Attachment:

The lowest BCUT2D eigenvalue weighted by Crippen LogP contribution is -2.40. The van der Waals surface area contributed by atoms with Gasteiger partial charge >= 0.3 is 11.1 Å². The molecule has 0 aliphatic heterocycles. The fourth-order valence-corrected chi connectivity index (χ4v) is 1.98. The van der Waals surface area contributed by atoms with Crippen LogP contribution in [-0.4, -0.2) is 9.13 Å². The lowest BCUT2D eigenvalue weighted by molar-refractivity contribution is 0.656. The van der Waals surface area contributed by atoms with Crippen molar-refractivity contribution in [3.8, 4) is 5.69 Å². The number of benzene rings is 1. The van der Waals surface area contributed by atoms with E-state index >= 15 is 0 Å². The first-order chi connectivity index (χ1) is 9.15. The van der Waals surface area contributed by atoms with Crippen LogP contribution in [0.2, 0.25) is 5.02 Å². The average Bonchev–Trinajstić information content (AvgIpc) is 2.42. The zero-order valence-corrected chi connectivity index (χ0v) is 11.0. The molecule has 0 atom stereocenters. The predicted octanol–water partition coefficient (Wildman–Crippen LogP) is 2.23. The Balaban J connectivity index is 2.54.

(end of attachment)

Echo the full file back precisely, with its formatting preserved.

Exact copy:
The lowest BCUT2D eigenvalue weighted by Crippen LogP contribution is -2.40. The van der Waals surface area contributed by atoms with Gasteiger partial charge >= 0.3 is 11.1 Å². The molecule has 0 aliphatic heterocycles. The fourth-order valence-corrected chi connectivity index (χ4v) is 1.98. The van der Waals surface area contributed by atoms with Crippen LogP contribution in [-0.4, -0.2) is 9.13 Å². The lowest BCUT2D eigenvalue weighted by molar-refractivity contribution is 0.656. The van der Waals surface area contributed by atoms with Crippen molar-refractivity contribution in [3.8, 4) is 5.69 Å². The number of benzene rings is 1. The van der Waals surface area contributed by atoms with E-state index >= 15 is 0 Å². The first-order chi connectivity index (χ1) is 9.15. The van der Waals surface area contributed by atoms with Crippen LogP contribution in [0.2, 0.25) is 5.02 Å². The average Bonchev–Trinajstić information content (AvgIpc) is 2.42. The zero-order valence-corrected chi connectivity index (χ0v) is 11.0. The molecule has 0 atom stereocenters. The predicted octanol–water partition coefficient (Wildman–Crippen LogP) is 2.23. The Balaban J connectivity index is 2.54.